The Southland Times
November 24, 1999

Residents Express Anger and Despair
Meaghan Miller

Terror crossed the face of a Frankton Road resident yesterday as an enormous rumble drowned out a briefing at the Frankton Presbyterian Church hall.

The aeroplane passed over, but just for an instant the jangled nerves of slip evacuees had some fearing the worse.

Representatives from 63 households on Frankton Road and Towne Place gathered for an update on the fate of their homes.

Ten homes on the Frankton Road slip were considered critical - of those, up to five were expected to be written off.

On Saturday morning those worst affected were allowed five to 15 minutes to grab their most treasured personal items.

Some were not allowed in at all because police believed it was just too dangerous.

Polly and Ross Buchanan, who were told they would never return to their home, felt they were lucky to be granted a few mad minutes.

They grabbed photographs and kids' toys including an Action Man doll.

"Actually Action Man looked like he was enjoying himself," Mr Buchanan quipped with a weary smile.

The Buchanans were not able to get into many rooms because the house had buckled, jamming doors shut.

Other families donned hard hats to rush from room to room in their houses, armed with shortlists of treasured possessions.

"It's surreal," Fiona McDonald said.

While the Frankton Road slip residents were evacuated on Thursday morning, Ms McDonald returned to Frankton after dinner on Friday night to be told she could not go home. The Towne Place slip evacuation area, to the east of the main Frankton Road slip, had been extended.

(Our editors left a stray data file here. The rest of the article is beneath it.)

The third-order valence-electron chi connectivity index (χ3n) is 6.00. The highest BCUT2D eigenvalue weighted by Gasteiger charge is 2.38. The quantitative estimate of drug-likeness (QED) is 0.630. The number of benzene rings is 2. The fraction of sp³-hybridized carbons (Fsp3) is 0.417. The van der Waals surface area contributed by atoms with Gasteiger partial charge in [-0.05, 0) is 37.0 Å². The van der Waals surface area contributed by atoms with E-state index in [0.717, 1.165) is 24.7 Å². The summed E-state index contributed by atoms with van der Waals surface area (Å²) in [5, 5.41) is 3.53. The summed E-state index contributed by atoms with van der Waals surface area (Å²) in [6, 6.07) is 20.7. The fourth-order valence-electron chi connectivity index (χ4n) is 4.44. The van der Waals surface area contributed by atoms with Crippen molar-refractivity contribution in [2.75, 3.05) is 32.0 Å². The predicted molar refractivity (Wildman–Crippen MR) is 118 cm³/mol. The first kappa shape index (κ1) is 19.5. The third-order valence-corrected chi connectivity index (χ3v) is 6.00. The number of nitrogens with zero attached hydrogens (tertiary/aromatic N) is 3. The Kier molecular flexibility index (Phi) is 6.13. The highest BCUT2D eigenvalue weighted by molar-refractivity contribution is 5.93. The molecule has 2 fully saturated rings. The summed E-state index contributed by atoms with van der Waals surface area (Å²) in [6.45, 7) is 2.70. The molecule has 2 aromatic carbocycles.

Tears welled as she said yesterday the only thing she really wanted from her house was Larry, her cat, who had vanished.

The Towne Place slip residents gathered at 4pm on Saturday for their half hour opportunity to grab what they could.

They were under strict instructions that if a siren sounded they were to run for it.

A pregnant Paula Ellis numbly packed what she could, while total strangers gave a hand, including one man who was not able to get into his own home and two volunteer Lord of the Rings film crew members.

One elderly woman found the heart- wrenching exercise too distressing. Concerned St John Ambulance staff took her for a medical check-up.

As officials addressed the exhausted and stunned residents yesterday, the tone turned briefly to one of anger and frustration.

Doug Kee said his $300,000 home was next to the critical area.

His neighbours would be compensated, while he got nothing.

Kerry Harper asked if the Queenstown Lakes District Council would consider swapping the condemned lakefront land her family had owned for generations for reserve land.

Deputy Mayor Simon Hayes said it was too early to answer that question.

Gary Reynolds queried whether the council was liable for allowing people to build on an historic slip.